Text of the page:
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Tim Lebbon

Night Shade Books

US Trade Hardcover First

ISBN 1-892389-19-3

247 Pages ; Price: $27.00

Date Reviewed: 02-13-02

Reviewed by: Rick Kleffel




02-14-02, 04-25-02, 08-05-02, 12-13-02

At its best, supernatural horror fiction can get under the skin of its characters -- and readers -- more effectively than other genre. Henry James demonstrated this in 'The Turn of the Screw', and the ghost of Henry James hovers in the background of Tim Lebbon's excellent new novel, 'Face'. With a single sly and subtle supernatural invasion, Lebbon deconstructs a modern family unit into its isolated personalities, and then dissects each of these into the sum of his or her fears. It's a virtuoso performance, disturbing and compelling. Lebbon is a smart writer, who focuses on characters and not supernatural special effects. He makes you care enough about the Powell family to follow them into a very personal hell.

The descent begins on a cold winter night, when the Powells -- father Dan, mother Megan and 16 year old daughter Nikki -- are driving home in a blizzard. In the midst of a forest, by the side of the road, they see a stranger in the snow. Good souls one and all, they decide to pick him up. But polite conversation quickly takes an enigmatic turn.

'"Where's home for you?" he asked.

"Nowhere and everywhere."

"Right. So you want me to drop you where?"


The stranger then makes a mysterious and rather ominous request. '"What I want is, a moment of your time."'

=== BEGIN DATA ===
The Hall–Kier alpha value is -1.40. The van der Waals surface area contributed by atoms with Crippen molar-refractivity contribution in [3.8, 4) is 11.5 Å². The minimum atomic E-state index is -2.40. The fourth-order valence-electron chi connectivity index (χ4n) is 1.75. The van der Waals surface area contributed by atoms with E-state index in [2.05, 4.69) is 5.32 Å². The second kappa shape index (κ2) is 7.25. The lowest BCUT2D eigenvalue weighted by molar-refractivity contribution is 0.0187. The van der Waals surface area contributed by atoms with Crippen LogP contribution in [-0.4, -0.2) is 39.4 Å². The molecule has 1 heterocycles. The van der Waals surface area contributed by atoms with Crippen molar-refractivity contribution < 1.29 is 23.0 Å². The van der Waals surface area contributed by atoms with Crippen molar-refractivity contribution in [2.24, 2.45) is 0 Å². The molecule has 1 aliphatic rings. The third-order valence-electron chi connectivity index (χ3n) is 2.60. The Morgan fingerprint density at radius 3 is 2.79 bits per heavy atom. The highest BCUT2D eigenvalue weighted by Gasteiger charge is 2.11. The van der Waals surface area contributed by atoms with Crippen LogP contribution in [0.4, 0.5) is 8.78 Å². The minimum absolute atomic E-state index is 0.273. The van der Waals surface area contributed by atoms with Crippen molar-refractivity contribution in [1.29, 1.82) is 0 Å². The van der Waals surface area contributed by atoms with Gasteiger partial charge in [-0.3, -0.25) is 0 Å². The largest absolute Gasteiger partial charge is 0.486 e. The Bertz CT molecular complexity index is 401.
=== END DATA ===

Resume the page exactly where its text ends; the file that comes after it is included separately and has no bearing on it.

The stranger doesn't remain a stranger however: "'What's your name?" Nikki asked, suddenly uncomfortable sitting next to someone who could be anyone.

"Brand," the man said. "As in burn, mark, seal, scar of ownership. I have a brand, its meaning is one and all. Would you like to see?"'

It's not long before Dan tosses Brand out of the car, but he's not so easily ejected from their lives. What follows is a vivisection of the family's hopes, desires, weaknesses and fears.

The next day 'devil's footprints', the kind of phenomenon reported in Charles Fort's 'Book of the Damned' make an appearance around the Powell's yard and in the village to which they have recently moved. It's a bad sign. For while all of them still think of Brand with fear, and believe that he might be planning a revenge, none of them will discuss their fears with the others.

The Powells have moved to this rural location after Megan was attacked in the city, to find peace and protection. Megan's religious tendencies were exaggerated in the wake of the attack and now in the wake of Brand's mysterious appearance and disappearance, they head into realms of fancy and pure superstition. She begins to believe that Brand is using small animals, birds, spiders, mice to spy upon her. Dan meets up with an uncharacteristically compliant Brand and pummels him outside of a bar, overcompensating for his inability to protect his wife so long ago. And Nikki fears and desires him in her awakening teenage sexuality.

As Lebbon plunges into the fears of his characters, he does a gripping job making them sympathetic enough to follow but frail enough to fear talking to one another. Brand easily manipulates them into a crescendo of terror and self-incrimination. It's open to question as to whether or not he's even real. Lebbon uses the supernatural with an artist's skill and a philosopher's intellect. Like Henry James, he wants to bring the inner demons to light and let them have their day -- and night.

Readers will have their day as well, though the tension is almost as unbearable for them as it is for the characters. Thankfully, Lebbon is up to the task of taking this whirlwind into a terrorizing but satisfying finale. All the time, he keeps the action small-scale, and the focus is on how the characters' weaknesses act against them. It's an amazing bit of suspense writing that deserves a wide audience. 'Face' may not be on your megamart's bookshelves, but visit your local bookseller and order this small-press wonder. Like the mysterious hitchhiker who makes this family's life a chilling hell, 'Face' will return to haunt the reader long after you think you've left the book behind.